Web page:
Jean-Honore Fragonard: (April 5, 1732 – August 22, 1806) was a French painter and printmaker whose late Rococo manner was distinguished by remarkable facility, exuberance, and hedonism. One of the most prolific artists active in the last decades of the ancien régime, Fragonard produced more than 550 paintings (not counting drawing and etchings), of which only five are dated. Among his most popular works are genre paintings conveying the atmosphere of intimacy and veiled eroticism.
He was born at Grasse, Alpes-Maritimes, the son of a glover. He was articled to a Paris notary when his father's circumstances became straitened through unsuccessful speculations, but he showed such talent and inclination for art that he was taken at the age of eighteen to François Boucher, who, recognizing the youth's rare gifts but disinclined to waste his time with one so inexperienced, sent him to Chardin's atelier. Fragonard studied for six months under the great luminist, and then returned more fully equipped to Boucher, whose style he soon acquired so completely that the master entrusted him with the execution of replicas of his paintings.
Though not a pupil of the Academy, Fragonard gained the Prix de Rome in 1752 with a painting of "Jeroboam Sacrificing to the Golden Calf", but before proceeding to Rome he continued to study for three years under Charles-André van Loo. In the year preceding his departure he painted the "Christ washing the Feet of the Apostles" now at Grasse cathedral. On September 17, 1756, he took up his abode at the French Academy in Rome, then presided over by Charles-Joseph Natoire.
While at Rome, Fragonard contracted a friendship with a fellow painter, Hubert Robert. In 1760, they toured Italy together, executing numerous sketches of local scenery. It was in these romantic gardens, with their fountains, grottos, temples and terraces, that Fragonard conceived the dreams which he was subsequently to render in his art. He also learned to admire the masters of the Dutch and Flemish schools (Rubens, Hals, Rembrandt, Ruisdael), imitating their loose and vigorous brushstrokes. Added to this influence was the deep impression made upon his mind by the florid sumptuousness of Giovanni Battista Tiepolo, whose works he had an opportunity to study in Venice before he returned to Paris in 1761.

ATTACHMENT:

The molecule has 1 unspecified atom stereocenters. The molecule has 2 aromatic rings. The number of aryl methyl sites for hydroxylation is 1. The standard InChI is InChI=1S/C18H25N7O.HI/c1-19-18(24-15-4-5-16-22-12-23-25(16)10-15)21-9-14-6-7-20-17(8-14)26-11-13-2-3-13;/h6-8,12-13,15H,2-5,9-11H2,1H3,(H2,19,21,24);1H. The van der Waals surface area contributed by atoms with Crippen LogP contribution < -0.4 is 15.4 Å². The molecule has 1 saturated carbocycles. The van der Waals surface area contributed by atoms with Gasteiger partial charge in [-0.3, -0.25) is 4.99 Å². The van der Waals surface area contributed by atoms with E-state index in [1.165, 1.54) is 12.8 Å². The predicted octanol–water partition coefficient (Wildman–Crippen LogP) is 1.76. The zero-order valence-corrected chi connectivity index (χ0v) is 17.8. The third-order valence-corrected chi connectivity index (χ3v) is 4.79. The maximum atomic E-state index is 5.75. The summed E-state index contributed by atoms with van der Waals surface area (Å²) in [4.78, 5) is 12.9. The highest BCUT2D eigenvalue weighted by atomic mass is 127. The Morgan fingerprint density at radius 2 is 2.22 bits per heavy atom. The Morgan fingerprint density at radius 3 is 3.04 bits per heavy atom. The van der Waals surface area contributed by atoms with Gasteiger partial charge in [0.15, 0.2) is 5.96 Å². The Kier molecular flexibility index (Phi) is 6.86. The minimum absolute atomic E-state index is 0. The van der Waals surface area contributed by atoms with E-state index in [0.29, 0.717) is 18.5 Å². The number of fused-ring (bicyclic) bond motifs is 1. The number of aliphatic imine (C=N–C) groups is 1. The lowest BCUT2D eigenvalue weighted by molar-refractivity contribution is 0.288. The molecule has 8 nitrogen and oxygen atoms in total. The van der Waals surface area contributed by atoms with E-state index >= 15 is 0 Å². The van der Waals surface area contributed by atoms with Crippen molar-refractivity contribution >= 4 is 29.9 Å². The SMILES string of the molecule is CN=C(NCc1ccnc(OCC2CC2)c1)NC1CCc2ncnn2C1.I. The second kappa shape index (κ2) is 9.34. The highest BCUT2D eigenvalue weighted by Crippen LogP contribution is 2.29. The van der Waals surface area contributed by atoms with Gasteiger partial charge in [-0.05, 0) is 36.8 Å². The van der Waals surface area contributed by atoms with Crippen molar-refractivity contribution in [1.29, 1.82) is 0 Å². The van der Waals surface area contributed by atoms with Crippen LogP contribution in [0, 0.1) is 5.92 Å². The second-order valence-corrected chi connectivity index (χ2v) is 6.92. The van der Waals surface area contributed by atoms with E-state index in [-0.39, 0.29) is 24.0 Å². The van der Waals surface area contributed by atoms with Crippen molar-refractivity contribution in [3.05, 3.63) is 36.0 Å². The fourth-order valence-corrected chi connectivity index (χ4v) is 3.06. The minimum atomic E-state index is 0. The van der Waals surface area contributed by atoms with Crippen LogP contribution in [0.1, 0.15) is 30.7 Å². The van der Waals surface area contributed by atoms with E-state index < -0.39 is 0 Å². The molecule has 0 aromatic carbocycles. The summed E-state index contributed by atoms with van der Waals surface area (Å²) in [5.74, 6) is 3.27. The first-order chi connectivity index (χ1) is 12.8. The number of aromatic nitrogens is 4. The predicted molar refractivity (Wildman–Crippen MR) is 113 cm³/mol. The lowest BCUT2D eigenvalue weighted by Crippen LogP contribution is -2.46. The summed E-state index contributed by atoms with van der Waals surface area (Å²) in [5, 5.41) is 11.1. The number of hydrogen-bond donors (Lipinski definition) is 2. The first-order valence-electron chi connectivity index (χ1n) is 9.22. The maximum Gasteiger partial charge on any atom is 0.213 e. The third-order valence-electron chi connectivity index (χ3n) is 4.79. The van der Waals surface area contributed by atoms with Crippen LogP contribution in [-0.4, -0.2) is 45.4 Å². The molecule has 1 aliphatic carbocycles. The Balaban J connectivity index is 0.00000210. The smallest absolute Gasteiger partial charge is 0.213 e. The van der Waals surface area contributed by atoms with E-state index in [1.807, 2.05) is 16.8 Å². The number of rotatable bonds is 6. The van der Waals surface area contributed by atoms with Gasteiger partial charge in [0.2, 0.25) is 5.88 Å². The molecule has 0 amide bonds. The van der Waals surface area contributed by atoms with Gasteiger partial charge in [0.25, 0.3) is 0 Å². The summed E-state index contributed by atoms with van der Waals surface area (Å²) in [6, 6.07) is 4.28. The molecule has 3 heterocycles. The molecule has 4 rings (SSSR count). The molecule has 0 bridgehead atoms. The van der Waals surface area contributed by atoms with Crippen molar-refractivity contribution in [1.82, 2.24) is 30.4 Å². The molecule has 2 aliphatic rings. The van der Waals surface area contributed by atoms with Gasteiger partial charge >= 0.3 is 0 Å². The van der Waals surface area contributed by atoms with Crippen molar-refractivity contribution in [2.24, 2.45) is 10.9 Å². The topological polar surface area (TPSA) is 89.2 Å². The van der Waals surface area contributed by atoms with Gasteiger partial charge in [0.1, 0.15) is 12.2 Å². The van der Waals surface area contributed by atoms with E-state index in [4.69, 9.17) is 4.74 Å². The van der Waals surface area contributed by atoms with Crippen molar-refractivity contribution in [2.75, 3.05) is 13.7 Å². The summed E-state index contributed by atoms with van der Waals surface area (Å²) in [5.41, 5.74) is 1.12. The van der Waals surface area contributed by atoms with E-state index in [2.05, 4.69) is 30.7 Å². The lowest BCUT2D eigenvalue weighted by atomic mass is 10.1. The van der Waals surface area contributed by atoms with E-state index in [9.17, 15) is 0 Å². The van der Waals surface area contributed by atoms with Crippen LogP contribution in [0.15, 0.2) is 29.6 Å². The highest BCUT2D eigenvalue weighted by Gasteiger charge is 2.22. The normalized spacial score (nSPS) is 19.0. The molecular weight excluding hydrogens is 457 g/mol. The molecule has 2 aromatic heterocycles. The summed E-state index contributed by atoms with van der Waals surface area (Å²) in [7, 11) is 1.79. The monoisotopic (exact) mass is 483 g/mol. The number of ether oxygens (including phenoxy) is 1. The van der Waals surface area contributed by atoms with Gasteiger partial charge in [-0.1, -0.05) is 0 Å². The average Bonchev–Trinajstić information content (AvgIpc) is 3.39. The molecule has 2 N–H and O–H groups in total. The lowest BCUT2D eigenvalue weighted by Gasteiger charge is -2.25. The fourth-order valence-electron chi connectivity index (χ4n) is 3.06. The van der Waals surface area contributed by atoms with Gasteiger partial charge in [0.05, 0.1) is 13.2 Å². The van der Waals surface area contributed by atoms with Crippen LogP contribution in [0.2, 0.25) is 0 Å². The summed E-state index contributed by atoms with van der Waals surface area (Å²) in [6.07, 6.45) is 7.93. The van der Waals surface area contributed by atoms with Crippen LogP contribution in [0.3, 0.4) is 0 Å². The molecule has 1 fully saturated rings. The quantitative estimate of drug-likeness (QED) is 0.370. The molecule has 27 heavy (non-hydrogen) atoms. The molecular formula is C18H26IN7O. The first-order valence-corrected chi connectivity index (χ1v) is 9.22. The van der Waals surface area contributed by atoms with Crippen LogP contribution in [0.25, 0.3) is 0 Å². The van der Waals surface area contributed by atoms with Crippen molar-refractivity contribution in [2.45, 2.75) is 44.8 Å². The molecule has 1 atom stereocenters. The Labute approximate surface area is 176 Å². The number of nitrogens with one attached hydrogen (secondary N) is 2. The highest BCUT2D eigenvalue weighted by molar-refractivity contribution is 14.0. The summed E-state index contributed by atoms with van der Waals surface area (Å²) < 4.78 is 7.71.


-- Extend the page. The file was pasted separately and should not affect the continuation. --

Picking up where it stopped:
In 1765 his "Coresus et Callirhoe" secured his admission to the Academy. It was made the subject of a pompous (though not wholly serious) eulogy by Diderot, and was bought by the king, who had it reproduced at the Gobelins factory. Hitherto Fragonard had hesitated between religious, classic and other subjects; but now the demand of the wealthy art patrons of Louis XV's pleasure-loving and licentious court turned him definitely towards those scenes of love and voluptuousness with which his name will ever be associated, and which are only made acceptable by the tender beauty of his color and the virtuosity of his facile brushwork; such works include the Serment d'amour (Love Vow), Le Verrou (The Bolt), La Culbute (The Tumble), La Chemise enlevée (The Shirt Withdrawn), and The Swing (Wallace collection), and his decorations for the apartments of Mme du Barry and the dancer Madeleine Guimard.
A lukewarm response to these series of ambitious works induced Fragonard to abandon Rococo and to experiment with Neoclassicism. He had married in 1769 and had a son, who became one of his favourite models. In 1773-74 he again went to Italy, returning through Prague and Germany. Back in Paris, the artist fell in love with his wife's 14-year-old sister. The French Revolution deprived Fragonard of his private patrons: they were either guillotined or exiled. The neglected painter deemed it prudent to leave Paris in 1793 and found shelter in the house of his friend Maubert at Grasse, which he decorated with the series of decorative panels known as the Roman d'amour de la jeunesse, originally painted for Château du Barry. He returned to Paris early in the ninteenth century, where he died in 1806, almost completely forgotten.
For half a century or more he was so completely ignored that Lübke in his History of Art (1873) omits the very mention of his name. Subsequent reevaluation has confirmed his position among the all-time masters of French painting. The influence of Fragonard's handling of local colour and expressive, confident brushstroke on the Impressionists (particularly his grand niece, Berthe Morisot, and Renoir) cannot be overestimated.